LIMERICK City and County Council has welcomed the decision by An Bord Pleanála to grant planning permission for the King’s Ireland Flood Relief Scheme.
The scheme comprises of a series of flood relief measures around the perimeter of King’s Island including new and upgraded flood defence walls which incorporate glazed flood defence panels and earthen embankments generally set on the inside of existing embankments.
Lighting, landscaping and public realm improvements are also part of the scheme, which will allow people to walk, jog or cycle the perimeter of the island.
When the scheme is completed the entire island will benefit from a 1 in 200 year standard of protection, which is a height in excess of the 2014 flood.
In addition, as far as possible, the scheme will be designed to be adaptable to climate change, and in particular the potential impacts of rises in sea levels.
The decision by An Bord Pleanála brings to an end a process which began in 2015. Several public consultation and stakeholders events took place to inform residents and businesses in the area and further afield about the plans.
Following comprehensive consultation with the residents, businesses and community and sporting organisations of King’s Island, a number of alterations were made to the initial scheme.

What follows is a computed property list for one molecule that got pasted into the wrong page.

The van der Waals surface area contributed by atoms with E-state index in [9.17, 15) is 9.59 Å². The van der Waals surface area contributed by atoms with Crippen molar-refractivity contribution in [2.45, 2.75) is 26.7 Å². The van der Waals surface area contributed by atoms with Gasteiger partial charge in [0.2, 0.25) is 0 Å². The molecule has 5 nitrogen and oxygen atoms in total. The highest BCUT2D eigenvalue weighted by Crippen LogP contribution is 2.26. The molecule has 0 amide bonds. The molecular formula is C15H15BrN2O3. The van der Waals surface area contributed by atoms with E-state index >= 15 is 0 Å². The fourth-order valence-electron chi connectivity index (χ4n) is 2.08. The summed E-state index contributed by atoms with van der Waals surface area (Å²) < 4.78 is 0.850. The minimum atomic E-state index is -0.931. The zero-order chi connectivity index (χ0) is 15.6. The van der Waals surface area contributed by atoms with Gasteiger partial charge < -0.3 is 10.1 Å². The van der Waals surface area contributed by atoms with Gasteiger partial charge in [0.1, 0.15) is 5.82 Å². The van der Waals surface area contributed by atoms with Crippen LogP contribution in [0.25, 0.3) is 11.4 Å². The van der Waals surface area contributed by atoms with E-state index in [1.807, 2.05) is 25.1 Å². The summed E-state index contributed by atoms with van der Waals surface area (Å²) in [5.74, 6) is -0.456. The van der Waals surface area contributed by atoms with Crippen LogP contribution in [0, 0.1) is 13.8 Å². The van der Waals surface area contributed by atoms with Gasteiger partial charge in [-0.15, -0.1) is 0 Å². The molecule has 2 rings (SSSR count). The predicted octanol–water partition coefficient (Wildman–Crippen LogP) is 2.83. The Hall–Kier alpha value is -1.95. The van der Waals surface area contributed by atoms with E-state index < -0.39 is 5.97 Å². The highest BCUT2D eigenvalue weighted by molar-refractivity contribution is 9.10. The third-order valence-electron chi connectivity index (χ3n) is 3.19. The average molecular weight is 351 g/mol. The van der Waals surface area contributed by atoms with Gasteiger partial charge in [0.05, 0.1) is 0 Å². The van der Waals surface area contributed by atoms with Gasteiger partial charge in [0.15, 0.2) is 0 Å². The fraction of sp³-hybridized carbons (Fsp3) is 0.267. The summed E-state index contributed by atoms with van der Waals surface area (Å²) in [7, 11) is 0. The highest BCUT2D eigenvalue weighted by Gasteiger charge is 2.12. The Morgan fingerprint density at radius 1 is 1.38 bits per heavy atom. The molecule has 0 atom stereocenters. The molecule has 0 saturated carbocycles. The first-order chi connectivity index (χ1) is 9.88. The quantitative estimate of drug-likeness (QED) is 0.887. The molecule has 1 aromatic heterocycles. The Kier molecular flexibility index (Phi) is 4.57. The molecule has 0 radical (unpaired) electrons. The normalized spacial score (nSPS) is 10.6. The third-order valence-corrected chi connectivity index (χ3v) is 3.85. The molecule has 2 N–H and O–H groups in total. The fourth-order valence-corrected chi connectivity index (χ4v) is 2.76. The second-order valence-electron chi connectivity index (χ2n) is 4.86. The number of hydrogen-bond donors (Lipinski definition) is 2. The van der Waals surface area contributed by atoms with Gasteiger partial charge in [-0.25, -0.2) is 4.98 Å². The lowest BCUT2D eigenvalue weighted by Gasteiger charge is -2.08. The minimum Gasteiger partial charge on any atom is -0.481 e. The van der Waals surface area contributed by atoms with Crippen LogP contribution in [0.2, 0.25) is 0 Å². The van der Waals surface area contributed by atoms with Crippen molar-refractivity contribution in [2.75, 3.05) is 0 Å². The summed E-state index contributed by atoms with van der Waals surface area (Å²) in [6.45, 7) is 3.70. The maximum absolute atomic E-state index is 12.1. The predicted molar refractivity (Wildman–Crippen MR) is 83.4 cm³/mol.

- the contouring of the proposed embankment with new circular walkway and the creation of walkways linking St Mary’s Park itself
- retention of the outer walkway
- retention of mature trees along the Abbey River
- relocation of pitches and development of new pitches for Star Rovers
- new glass flood defence walls and raising and strengthening of existing walls from King John’s Castle to Sir Harry’s Mall
Mayor of the City and County of Limerick Cllr Michael Collins said: “Today’s announcement is very good news for the people who live and work on King’s Island. The threat of being flooded is an unbearable burden on people, and while some mitigation works were carried out following the last major flooding event in 2014, this flood relief scheme will remove this burden on people. The project is complicated as it will involve working in the special areas of conservation alongside both rivers and in a very historic part of the city, but it’s important that the scheme is completed.”
Seamus Hanrahan, Director of Capital Investment, Limerick City and County Council said: “A lot of hard work detailing the complex nature of the work has gone into the application to An Bord Pleanála and I’m delighted that they have approved this hugely important scheme. Limerick City and County Council will now prepare the scheme for tender. The scheme will be completed in stages, with disruption kept to a minimum.”